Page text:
Rose Park Elementary: Creating Art, Changing Lives
In Billings’ public schools, art is not introduced as a separate subject with a dedicated art teacher until fourth grade. At Rose Park Elementary, parents, teachers, and those in the community with a passion for art have teamed up to bring specialized teaching and supplies into the younger classrooms. The best part is, it’s all for a good cause.
Through the involvement and organization of the Rose Park Elementary PTA, the elementary school has partnered with local colleges to bring in college students with art majors to teach an hour-long art session to elementary students from kindergarten through fifth grade, including special education classrooms. During the session, and under the creative direction of the college student, the class creates a collaborative art piece that is then framed and ready for what comes next.
And what comes next is a beautiful thing! The original art pieces created by each classroom are sold or auctioned to raise money for a new, all-inclusive playground for the school that will allow all children, regardless of their physical limitations, to play together.
This art initiative at Rose Park Elementary has become a brilliant picture of how art can benefit and breathe life into a community. Young children are receiving specialized art training and utilizing supplies donated from the community. College students are sharpening their art and teaching skills by getting real classroom experience. Parents and volunteers are engaging with students in a unique way. Local businesses, like Big Sky Coffee Roasters and Black Dog Coffee House, are displaying the artwork for the community to enjoy and purchase. And these purchases are contributing to the success of a school playground that reimagines how children with special needs play and interact with their typically-developed peers.
Karyn Mehus, a member of the Rose Park Elementary PTA, has spent time volunteering in the classrooms during the art collaborations. "To see the children move from restlessness to mindfulness once they are putting color to paper or canvas is remarkable," she describes. "A child given the opportunity to create from their individual gifts is a gift to us all. To unleash the creative this way gives rise to new ways of being that include, but are not limited to, a sense of acceptance and well-being. It was an added bonus to let the children know that their art would help fundraise for the Rose Park Elementary School all-inclusive playground.”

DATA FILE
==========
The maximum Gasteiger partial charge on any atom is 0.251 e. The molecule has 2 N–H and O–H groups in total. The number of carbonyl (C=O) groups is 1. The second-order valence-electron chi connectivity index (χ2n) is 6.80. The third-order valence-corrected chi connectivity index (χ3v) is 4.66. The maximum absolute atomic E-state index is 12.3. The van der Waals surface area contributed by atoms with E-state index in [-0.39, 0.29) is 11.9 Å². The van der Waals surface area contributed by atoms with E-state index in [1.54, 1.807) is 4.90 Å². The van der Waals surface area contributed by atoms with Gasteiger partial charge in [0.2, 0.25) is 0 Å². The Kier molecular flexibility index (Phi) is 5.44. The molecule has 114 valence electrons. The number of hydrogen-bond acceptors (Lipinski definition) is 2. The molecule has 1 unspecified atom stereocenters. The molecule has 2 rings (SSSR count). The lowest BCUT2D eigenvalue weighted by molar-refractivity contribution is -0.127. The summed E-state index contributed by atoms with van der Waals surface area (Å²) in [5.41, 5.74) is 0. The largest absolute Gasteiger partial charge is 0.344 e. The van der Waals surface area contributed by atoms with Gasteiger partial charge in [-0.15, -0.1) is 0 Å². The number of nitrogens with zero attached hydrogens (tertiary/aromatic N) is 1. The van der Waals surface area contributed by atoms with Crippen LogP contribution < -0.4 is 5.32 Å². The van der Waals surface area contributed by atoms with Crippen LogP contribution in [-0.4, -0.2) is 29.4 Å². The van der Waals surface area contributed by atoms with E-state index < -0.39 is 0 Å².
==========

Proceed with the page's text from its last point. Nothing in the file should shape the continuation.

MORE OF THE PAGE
Rocky Mountain College student Jessica Novak has had a similar experience through her work with this initiative. "By working on collaborative projects, the students have learned the power of teamwork and how working together can achieve a larger goal and bring people together." Jessica is a student leader in the Office of Community Engagement at Rocky Mountain College. Through her work at Rose Park Elementary, she says she has learned how to create lessons that students are interested in and that have larger ties to our community. "It is incredibly inspiring to see how willing the students are to help their peers and be involved with a project that will allow all of the students to play together."
To learn more about the all-inclusive playground initiative, visit www.everychildplaysbillings.org.
Originally printed in the pages of Simply Family Magazine’s June 2018 issue.
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featured photo by Jana Graham Photography